Early in my writing career, my personal definition of success was to make enough money writing to quit teaching middle school. (I was desperate!) If I could accomplish that, then I would feel successful.
That didn’t happen, but I worked ridiculously hard toward the goal of supporting myself with my writing income, and my efforts paid off—eventually. I strived toward that goal for years and was successful in making it happen through diligent planning and hard work.
I also had that dream ripped out from under me. (That’s another blog post.)
Fickle world, this writing culture we strive to exist within.
Your goal for your writing is different from mine, or anyone else’s. Perhaps you want to write your family history, publish the book, and give it to your parents for Christmas. Maybe that’s your only goal, and if you accomplish that, you will feel successful. Good for you and no judgement here. It’s your goal. Your Write Path.
Maybe you have years of expertise on a subject, and by writing a book and sharing with the world, you are giving back to humanity.
Perhaps the notion of flexibility is appealing. If you are your own boss, you are in control of your time, your life, your hours, your lunch break. Nice.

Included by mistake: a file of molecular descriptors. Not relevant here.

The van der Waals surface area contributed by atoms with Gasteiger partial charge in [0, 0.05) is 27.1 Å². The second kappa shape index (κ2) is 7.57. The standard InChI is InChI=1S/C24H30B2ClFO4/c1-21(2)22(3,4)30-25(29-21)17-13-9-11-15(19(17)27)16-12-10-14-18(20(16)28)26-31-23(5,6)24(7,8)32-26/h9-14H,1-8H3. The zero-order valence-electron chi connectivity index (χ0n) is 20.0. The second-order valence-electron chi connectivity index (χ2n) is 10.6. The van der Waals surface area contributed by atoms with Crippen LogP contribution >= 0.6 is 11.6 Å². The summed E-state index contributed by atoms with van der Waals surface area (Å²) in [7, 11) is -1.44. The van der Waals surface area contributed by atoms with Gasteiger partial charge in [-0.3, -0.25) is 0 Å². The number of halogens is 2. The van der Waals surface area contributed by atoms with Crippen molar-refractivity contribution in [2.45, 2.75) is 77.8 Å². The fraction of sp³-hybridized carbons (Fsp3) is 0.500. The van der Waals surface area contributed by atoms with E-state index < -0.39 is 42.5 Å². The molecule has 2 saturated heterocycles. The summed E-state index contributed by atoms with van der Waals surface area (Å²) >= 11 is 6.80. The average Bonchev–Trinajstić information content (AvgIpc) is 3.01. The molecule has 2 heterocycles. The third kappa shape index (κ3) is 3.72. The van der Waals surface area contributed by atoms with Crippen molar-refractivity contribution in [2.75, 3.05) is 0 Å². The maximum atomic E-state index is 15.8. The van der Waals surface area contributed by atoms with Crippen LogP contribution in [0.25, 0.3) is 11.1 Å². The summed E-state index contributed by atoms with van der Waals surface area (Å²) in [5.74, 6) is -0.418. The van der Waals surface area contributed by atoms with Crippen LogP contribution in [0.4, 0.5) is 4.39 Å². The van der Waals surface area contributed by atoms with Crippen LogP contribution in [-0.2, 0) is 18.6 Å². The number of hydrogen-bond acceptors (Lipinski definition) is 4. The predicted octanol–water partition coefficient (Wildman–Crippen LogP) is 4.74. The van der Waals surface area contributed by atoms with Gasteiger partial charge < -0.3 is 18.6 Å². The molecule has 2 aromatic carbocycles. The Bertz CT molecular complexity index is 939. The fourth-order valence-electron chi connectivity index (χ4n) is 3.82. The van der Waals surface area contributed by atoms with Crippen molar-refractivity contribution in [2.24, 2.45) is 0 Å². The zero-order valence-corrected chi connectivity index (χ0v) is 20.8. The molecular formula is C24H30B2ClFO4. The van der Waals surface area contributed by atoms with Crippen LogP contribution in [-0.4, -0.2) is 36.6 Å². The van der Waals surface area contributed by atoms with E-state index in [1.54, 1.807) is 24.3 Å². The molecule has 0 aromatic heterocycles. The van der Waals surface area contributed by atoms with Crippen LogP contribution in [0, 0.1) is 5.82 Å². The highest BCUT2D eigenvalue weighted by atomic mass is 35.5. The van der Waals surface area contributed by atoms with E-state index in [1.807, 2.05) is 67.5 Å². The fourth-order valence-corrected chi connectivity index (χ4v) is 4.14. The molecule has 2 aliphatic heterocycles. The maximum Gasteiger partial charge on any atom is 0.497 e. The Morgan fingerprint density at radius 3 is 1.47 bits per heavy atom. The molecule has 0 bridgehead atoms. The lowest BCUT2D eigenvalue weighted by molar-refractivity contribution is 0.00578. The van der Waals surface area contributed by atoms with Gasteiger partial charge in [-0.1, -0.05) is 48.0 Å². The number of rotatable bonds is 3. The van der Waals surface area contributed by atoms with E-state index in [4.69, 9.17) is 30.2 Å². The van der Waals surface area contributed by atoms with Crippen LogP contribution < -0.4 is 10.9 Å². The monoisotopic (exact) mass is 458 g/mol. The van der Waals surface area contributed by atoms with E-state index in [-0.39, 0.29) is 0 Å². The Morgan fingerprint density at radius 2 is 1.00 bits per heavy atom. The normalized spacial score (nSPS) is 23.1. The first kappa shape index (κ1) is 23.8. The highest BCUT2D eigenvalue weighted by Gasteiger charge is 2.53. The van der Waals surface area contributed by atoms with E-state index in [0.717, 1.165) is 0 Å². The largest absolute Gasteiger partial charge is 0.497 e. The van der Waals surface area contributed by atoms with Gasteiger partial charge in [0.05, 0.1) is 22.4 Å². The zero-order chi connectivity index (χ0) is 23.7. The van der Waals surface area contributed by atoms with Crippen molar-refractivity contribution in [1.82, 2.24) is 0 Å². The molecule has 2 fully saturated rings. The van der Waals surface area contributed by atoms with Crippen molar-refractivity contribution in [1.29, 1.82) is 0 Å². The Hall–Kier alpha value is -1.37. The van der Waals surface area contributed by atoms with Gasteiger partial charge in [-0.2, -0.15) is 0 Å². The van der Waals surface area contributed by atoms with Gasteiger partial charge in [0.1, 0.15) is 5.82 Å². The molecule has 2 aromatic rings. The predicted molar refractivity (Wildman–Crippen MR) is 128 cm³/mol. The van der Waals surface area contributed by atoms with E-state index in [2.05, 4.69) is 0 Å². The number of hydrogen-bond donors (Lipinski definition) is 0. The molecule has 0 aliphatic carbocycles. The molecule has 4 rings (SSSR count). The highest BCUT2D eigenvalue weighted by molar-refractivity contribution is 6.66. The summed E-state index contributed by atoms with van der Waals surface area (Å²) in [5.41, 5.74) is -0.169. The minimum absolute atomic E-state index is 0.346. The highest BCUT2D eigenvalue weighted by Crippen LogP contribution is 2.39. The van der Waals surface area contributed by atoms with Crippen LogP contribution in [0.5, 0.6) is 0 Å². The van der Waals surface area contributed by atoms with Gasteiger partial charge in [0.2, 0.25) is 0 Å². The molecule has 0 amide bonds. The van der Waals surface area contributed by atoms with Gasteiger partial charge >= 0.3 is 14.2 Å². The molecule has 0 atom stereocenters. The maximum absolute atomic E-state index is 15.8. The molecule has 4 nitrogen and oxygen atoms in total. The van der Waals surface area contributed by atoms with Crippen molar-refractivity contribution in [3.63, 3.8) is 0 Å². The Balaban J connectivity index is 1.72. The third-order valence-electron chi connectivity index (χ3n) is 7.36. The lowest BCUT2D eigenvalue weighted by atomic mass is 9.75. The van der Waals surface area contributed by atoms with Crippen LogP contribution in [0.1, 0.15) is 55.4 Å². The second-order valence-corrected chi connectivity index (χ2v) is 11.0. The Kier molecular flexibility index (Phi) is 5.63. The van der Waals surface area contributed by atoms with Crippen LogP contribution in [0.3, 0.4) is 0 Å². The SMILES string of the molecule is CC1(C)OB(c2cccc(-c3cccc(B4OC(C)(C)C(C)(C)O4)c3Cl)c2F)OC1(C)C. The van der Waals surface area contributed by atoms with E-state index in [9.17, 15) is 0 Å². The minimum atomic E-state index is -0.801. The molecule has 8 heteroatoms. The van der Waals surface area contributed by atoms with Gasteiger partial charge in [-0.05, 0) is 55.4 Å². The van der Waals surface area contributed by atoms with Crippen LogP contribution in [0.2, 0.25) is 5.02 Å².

Maybe there is a story in your head that has been spinning for decades—and you need to get it off your brain. You need to tell the story.
All good. All honorable. Go for them, one and all.
The bottom line is this: whatever path you choose, it’s Your Write Path. Yours. You own it. No one else.
How you define success in your writing world is yours too. Your path. Your success.
Own it and do it.
Your words. Your heart and soul. Your rules.
Your goals, and your successes, should never be measured against anyone else’s goals and successes.
Success means different things to different people—particularly in the writing world.
For a moment, close your eyes and create a mental image of what success means to you as it relates to your writing. Wander over that thought for a moment. No need to rush—you have plenty of time.
Picture what your life would be like if that image came true—if you achieved the success you are seeking, the goals you've created for yourself. How would you feel if you accomplished them?
What is the image that represents your success?
What does writing success mean to you?
Defining what success means to you, setting goals, and uncovering what's holding you back are a few of the topics discussed in my upcoming book and workshop series, Discover Your Write Path to Publishing Success.
There are many paths to follow in the writing and publishing world. Finding yours can be an exploratory process.